Many governments in Europe and elsewhere welcomed the death of bin Laden, as did U.N. Secretary-General Ban Ki-moon, who called it “a watershed moment in our common global fight against terrorism.”

The U.N.’s human rights apparatus reacted cautiously. Human rights commissioner Navanethem Pillay said it would be useful to have more details, adding that the U.N. “has consistently emphasized that all counterterrorism acts must respect international law.”

The Human Rights Council (HRC) is not in session and has yet to respond.


Seven years ago, reaction was significantly different when Israel killed Hamas leader Ahmed Yassin in a helicopter missile strike in Gaza.

Hamas leader Ahmed Yassin was killed in an Israeli helicopter missile strike in Gaza in March 2004. (Photo: Hamas Izzadin al-Qassam Brigades Web site)

The HRC’s predecessor, the U.N. Commission on Human Rights, called an emergency session and passed a resolution condemning the “tragic assassination.” Only the U.S. and Australia opposed the measure, while 18 mostly European nations abstained.

Ban’s predecessor, Kofi Annan, “strongly” condemned the killing.

At the time of Yassin’s death in March 2004, Hamas had been responsible for most of the 112 suicide bombings which had killed more than 470 Israelis and injured thousands more since the Palestinian intifada began in late 2000. Israel accused Yassin of directing attacks.

According to records kept by the Zionist Organization of America, Hamas had also by then been responsible for the deaths of 38 of the 51 Americans killed by Palestinian terrorists in the Middle East since 1993.

Yassin’s killing was harshly condemned across the Arab and Islamic world, but European governments were also appalled. They included Britain, France, Germany and Bulgaria, all of which this week welcomed bin Laden’s death.

Turkish Prime Minister Recep Tayyip Erdogan called the Yassin killing a “terrorist act.”

This week, Turkish President Abdullah Gul welcomed “with great satisfaction” news of bin Laden’s death, adding that “the way in which he was eliminated should serve as an example to everyone.”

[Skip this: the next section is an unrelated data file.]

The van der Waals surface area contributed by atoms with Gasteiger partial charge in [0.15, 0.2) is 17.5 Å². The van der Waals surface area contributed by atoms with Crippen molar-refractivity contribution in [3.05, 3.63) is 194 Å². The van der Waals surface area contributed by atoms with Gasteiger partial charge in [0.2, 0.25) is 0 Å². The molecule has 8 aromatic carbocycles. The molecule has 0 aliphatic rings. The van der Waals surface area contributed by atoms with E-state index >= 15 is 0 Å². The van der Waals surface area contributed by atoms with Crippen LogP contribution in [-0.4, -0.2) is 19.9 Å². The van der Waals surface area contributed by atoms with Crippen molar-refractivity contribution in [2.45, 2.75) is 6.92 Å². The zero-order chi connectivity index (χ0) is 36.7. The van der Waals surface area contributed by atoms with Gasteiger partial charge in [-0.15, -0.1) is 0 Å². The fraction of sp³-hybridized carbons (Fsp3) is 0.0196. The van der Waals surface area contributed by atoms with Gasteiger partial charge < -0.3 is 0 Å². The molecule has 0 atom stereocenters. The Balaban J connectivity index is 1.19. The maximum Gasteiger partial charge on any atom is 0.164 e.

‘That’s just the way it is in the Middle East’

After Yassin’s death the then European Union foreign policy chief, Javier Solana, said the E.U. “has consistently condemned ‘extrajudicial killings.’ In this particular case, the condemnation has to be even stronger.”

This week, by contrast, E.U. leaders Jose Manuel Barroso and Herman Van Rompuy called the killing bin Laden “a major achievement in our efforts to rid the world of terrorism.”

Amnesty International’s response to the Yassin killing – “once again Israel has chosen to violate international law” – was also much more forthright than its cautious stance this week on bin Laden.

Even the Bush administration State Department called the Yassin assassination “troubling,” with then spokesman Richard Boucher saying that it “doesn’t help efforts to resume progress towards peace.”

President Bush himself was on the record as approving tough action against Hamas.

After the group killed 17 Israelis in a bus bombing in Jerusalem in 2003, Bush was asked whether Israel was justified in its operations against it.

“It is clear that the free world, those who love freedom and peace, must deal harshly with Hamas and the killers,” he said. “And that’s just the way it is in the Middle East.”